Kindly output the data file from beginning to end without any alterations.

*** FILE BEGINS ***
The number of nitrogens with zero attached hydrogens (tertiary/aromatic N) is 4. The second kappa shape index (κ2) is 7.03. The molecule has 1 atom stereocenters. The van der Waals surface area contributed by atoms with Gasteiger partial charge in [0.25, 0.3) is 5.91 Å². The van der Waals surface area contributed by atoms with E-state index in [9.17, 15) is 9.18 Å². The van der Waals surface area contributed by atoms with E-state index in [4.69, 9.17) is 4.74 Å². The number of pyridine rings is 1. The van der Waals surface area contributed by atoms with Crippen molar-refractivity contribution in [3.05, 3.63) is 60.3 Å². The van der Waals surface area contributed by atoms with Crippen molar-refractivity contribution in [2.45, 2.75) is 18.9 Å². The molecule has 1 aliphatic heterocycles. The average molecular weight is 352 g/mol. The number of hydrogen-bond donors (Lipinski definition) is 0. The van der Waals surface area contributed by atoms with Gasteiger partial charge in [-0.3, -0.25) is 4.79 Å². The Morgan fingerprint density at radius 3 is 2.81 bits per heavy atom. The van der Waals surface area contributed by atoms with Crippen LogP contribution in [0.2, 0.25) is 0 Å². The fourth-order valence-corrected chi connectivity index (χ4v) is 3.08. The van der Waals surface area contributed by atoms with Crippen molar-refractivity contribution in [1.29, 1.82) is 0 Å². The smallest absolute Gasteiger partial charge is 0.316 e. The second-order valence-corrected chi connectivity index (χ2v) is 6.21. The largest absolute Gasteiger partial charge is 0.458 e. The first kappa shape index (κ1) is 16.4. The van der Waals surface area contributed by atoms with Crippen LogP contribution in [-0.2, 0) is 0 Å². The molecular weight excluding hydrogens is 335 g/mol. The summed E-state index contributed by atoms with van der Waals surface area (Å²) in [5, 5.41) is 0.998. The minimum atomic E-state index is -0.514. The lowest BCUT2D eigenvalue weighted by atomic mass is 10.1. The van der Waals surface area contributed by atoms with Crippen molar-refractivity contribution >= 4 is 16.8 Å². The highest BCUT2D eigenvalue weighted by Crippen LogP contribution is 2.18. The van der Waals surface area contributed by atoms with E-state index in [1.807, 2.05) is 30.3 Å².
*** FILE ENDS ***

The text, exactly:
The number of nitrogens with zero attached hydrogens (tertiary/aromatic N) is 4. The second kappa shape index (κ2) is 7.03. The molecule has 1 atom stereocenters. The van der Waals surface area contributed by atoms with Gasteiger partial charge in [0.25, 0.3) is 5.91 Å². The van der Waals surface area contributed by atoms with E-state index in [9.17, 15) is 9.18 Å². The van der Waals surface area contributed by atoms with E-state index in [4.69, 9.17) is 4.74 Å². The number of pyridine rings is 1. The van der Waals surface area contributed by atoms with Crippen molar-refractivity contribution in [3.05, 3.63) is 60.3 Å². The van der Waals surface area contributed by atoms with Crippen molar-refractivity contribution in [2.45, 2.75) is 18.9 Å². The molecule has 1 aliphatic heterocycles. The average molecular weight is 352 g/mol. The number of hydrogen-bond donors (Lipinski definition) is 0. The van der Waals surface area contributed by atoms with Gasteiger partial charge in [-0.3, -0.25) is 4.79 Å². The Morgan fingerprint density at radius 3 is 2.81 bits per heavy atom. The van der Waals surface area contributed by atoms with Crippen LogP contribution in [0.2, 0.25) is 0 Å². The fourth-order valence-corrected chi connectivity index (χ4v) is 3.08. The van der Waals surface area contributed by atoms with Crippen molar-refractivity contribution in [1.29, 1.82) is 0 Å². The smallest absolute Gasteiger partial charge is 0.316 e. The second-order valence-corrected chi connectivity index (χ2v) is 6.21. The largest absolute Gasteiger partial charge is 0.458 e. The first kappa shape index (κ1) is 16.4. The van der Waals surface area contributed by atoms with Crippen LogP contribution in [-0.2, 0) is 0 Å². The molecular weight excluding hydrogens is 335 g/mol. The summed E-state index contributed by atoms with van der Waals surface area (Å²) in [5, 5.41) is 0.998. The minimum atomic E-state index is -0.514. The lowest BCUT2D eigenvalue weighted by atomic mass is 10.1. The van der Waals surface area contributed by atoms with Crippen molar-refractivity contribution >= 4 is 16.8 Å². The highest BCUT2D eigenvalue weighted by Crippen LogP contribution is 2.18. The van der Waals surface area contributed by atoms with E-state index in [1.807, 2.05) is 30.3 Å².